Aldose reductase

Aldose reductase (AR; EC 1.1.1.21) is a NADPH-dependent oxidoreductase and considered the key enzyme in the polyol pathway. It catalyzes the reduction of a variety of aldehydes and carbonyls, including monosaccharides, and is primarily known for the conversion of glucose into sorbitol. During states of hyperglycemia, the polyol pathway has increased activity, resulting in elevated sorbitol levels. Increases in sorbitol concentrations result in cellular and organ injury and in the decrease of myo-inositol in the peripheral nerves. When myo-inositol is decreased, there is a resulting decrease in Na+/K+ ATPase activity, which is essential for nerve conduction. Additionally, increased polyol pathway activity and the overutilization of NADPH by AR may affect a number of other homeostatic mechanisms: NADPH depletion results in decreased nitric oxide (NO) and reduced glutathione production. Inhibition of this enzyme causes a decrease in the accumulation of sorbitol in the cells, and may serve possible treatments for diabetic neuropathy[1].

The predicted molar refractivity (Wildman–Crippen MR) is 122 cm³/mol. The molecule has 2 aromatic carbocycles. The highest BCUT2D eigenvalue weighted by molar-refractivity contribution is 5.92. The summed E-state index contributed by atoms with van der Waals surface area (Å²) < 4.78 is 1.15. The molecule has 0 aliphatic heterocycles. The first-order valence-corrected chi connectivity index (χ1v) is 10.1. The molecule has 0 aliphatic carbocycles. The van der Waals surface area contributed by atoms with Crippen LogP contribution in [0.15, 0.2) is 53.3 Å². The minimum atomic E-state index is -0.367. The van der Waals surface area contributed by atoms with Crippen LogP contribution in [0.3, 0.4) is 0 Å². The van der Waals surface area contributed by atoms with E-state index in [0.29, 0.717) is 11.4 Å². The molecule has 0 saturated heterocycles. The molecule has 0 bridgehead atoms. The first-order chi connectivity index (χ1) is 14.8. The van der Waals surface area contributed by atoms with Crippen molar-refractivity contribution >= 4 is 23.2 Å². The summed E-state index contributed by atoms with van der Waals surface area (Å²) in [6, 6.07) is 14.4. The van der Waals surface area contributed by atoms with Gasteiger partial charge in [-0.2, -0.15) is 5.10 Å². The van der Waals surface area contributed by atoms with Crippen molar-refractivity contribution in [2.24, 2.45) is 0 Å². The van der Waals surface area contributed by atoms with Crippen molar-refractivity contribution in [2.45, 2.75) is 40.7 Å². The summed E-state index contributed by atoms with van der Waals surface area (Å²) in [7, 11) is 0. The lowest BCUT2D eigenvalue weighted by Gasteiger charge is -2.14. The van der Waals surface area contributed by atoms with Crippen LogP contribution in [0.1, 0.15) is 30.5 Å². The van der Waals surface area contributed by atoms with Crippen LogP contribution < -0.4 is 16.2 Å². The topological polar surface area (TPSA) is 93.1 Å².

[1] K.E. Schemmel et al . Aldose reductase inhibitors in the treatment of diabetic peripheral neuropathy: a review. J. Diabetes Complications. 2010, 24, 354-360.

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1204 EBPC Aldose reductase inhibitor €82.00

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